MUMBAI - Indias lubricant market may be lagging developed markets in terms of the quality of finished products and the base stocks that it uses, but it has begun a significant shift toward API Group II stocks, an official from Kline & Co. consultants told an industry meeting here last week.
Project Manager Anuj Kumar Singh told the ICIS Indian Base Oils & Lubricants Conference that Indias shift will be driven by the same forces that affected Europe, North America and Japan - tighter air emissions regulations, fuel economy mandates and lube performance demands by automakers - along with attractive pricing for Group II.
This will create greater demand for Group II and other high quality base stocks and limit the market for Group I, Kumar said.
India is the worlds third-largest lubricant using country, having consumed 2.3 million metric tons in 2015, Kline estimates. That volume, which includes process oils, represented an increase of less than 1 percent from the previous year.
The country produces relatively little base stocks compared to volume it consumes. It has four base oil plants with combined capacity to make 1.2 million t/y, but their actual output in 2015 was just 900,000 t/y. As a result, the country imported 2.5 million tons of base stocks last year. Forty-eight percent of that volume was imported from South Korea, 13 percent from the United Arab Emirates, 12 percent from Singapore and 11 percent from the United States.
Kumar did not offer precise estimates of Indias demand for different grades of base stock, but a pair of Hindustan Petroleum Corp. Ltd. officials, speaking at the same conference the next day, said 60 percent of the stocks consumed in 2015 were Group I, 30 percent Group II and approximately 5 percent Group III.
Lubricant markets in Europe, North America and Japan have already undergone big shifts from Group I to Group II and/or Group III. Emissions-reducing technologies installed by automakers require base stocks with lower levels of impurities such as phosphorus, while fuel economy mandates have spurred use of lighter base stocks and a need for lower levels of unsaturated molecules. For both of these parameters, Group II and III oils outperform Group I. Group II and III also bring better thermal and oxidative stability, which was needed to meet automaker demands for lubricants that last longer.
As Kumar noted, those same forces are now coming to bear in India. The national government announced that it will skip Bharat Stage V emissions regulations, jumping from BS IV to BS VI in 2020. A stronger fuel economy mandate takes effect next year, and original equipment manufacturer lubricant recommendations are already converging with global specifications.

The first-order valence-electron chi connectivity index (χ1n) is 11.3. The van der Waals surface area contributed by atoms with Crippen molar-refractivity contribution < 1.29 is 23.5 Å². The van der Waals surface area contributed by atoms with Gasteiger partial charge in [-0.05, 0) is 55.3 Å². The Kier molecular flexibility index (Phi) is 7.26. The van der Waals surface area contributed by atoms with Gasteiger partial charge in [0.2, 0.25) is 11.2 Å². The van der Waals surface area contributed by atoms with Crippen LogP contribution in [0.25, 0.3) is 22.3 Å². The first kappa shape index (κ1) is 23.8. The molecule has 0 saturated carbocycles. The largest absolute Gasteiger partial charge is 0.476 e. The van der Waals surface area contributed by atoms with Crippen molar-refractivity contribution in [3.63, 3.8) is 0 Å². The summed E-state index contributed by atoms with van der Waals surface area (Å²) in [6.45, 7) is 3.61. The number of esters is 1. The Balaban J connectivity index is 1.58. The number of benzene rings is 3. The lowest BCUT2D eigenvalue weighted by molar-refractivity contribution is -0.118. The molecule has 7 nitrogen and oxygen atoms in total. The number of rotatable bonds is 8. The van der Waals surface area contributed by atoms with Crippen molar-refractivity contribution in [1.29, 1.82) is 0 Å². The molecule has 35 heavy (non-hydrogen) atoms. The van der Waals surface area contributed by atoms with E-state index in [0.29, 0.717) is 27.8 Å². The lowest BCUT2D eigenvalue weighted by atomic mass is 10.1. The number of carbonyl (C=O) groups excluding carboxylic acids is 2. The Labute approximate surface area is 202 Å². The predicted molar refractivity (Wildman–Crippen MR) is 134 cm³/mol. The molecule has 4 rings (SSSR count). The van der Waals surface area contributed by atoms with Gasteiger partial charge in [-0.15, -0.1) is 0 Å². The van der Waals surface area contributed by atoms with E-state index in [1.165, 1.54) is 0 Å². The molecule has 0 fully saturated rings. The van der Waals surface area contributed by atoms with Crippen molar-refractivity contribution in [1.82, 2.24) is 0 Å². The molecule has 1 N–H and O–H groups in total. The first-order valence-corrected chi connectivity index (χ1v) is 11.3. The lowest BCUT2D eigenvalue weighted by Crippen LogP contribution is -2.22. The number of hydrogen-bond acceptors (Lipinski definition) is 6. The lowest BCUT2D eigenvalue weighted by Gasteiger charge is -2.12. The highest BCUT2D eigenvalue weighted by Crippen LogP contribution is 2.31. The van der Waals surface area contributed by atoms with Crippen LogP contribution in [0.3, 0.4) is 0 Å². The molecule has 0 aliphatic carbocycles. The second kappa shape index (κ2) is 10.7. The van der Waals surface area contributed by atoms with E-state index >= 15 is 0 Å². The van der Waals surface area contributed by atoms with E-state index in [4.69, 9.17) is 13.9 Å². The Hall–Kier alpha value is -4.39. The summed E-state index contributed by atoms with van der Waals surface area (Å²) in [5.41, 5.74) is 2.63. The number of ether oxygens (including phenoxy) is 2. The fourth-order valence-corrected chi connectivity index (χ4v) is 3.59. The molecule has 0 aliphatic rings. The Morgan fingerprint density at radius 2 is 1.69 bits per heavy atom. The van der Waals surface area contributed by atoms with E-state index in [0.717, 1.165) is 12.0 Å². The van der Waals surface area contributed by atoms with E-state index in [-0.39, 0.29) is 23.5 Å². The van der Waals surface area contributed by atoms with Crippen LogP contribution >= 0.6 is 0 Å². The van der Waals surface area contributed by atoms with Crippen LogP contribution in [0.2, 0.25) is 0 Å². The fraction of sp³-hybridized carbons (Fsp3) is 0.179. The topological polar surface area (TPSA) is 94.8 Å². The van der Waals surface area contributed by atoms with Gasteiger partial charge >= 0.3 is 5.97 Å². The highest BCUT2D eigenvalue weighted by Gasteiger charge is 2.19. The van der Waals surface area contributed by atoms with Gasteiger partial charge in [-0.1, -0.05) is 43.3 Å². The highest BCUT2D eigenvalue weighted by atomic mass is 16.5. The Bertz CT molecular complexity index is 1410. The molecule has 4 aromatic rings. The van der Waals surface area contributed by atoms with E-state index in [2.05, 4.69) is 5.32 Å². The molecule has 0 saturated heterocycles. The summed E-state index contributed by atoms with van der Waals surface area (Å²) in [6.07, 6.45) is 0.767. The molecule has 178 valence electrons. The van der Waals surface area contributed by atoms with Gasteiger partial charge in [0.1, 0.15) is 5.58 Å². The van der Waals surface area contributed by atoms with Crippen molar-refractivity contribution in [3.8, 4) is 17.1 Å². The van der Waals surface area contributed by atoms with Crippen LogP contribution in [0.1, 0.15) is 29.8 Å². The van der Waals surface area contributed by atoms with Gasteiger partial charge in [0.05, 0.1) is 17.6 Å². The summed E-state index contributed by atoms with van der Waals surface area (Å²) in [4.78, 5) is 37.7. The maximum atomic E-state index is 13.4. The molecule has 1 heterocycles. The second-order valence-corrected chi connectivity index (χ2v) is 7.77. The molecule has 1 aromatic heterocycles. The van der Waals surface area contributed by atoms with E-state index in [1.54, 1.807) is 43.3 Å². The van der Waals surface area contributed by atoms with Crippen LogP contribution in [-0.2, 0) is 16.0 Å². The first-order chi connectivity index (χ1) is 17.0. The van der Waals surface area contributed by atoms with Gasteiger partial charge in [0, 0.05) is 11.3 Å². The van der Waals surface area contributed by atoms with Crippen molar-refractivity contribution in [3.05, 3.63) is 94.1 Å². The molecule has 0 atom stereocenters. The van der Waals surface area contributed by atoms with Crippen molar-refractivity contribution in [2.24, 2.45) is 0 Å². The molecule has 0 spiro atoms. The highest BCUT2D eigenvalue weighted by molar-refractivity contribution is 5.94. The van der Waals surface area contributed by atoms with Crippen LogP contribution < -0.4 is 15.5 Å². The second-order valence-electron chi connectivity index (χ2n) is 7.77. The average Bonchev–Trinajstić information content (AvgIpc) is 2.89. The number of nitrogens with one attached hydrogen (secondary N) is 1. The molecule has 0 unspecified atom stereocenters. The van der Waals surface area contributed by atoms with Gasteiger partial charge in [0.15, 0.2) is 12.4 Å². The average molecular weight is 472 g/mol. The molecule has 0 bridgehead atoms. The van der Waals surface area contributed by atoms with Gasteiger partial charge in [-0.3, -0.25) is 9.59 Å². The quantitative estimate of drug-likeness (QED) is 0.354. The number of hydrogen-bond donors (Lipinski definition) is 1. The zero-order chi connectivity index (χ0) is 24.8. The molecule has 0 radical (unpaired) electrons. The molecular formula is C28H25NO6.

As a percentage of existing demand, Kline predicts that Group III base stocks will see the fastest growth in India through 2020, while Group II will grow the most in terms of volume. In addition to performance advantages, Indian lube blenders have been encouraged to switch to Group II because of easy availability and attractive prices. Since 2014, Group II 150 and 600 neutrals have cost less than corresponding Group I oils.
Group II and III oils are readily available in India because of its proximity to production hubs in South Korea, Southeast Asia and the Middle East, and Kumar noted that availability should only improve with more projects now underway that will add more capacity.
Kumar predicted that the volume of Group I consumed in India will remain flat in coming years, even as its share of the market declines. While Group II and III gain in popularity for applications such as crank case oils for passenger cars and heavy-duty trucks, Group I stocks will still be preferred for marine lubricants, industrial engine oils, general industrial lubricants, metalworking fluids and greases due to their higher viscosity and greater solubility. Moreover, some blenders of finished products are simply reluctant to switch base stocks.
Despite the limited growth outlook for Group I, it will continue to grow in applications that require high viscosity and solubility, Kumar said. He added that naphthenic base oils will gain ground in metalworking fluids, greases and process oils.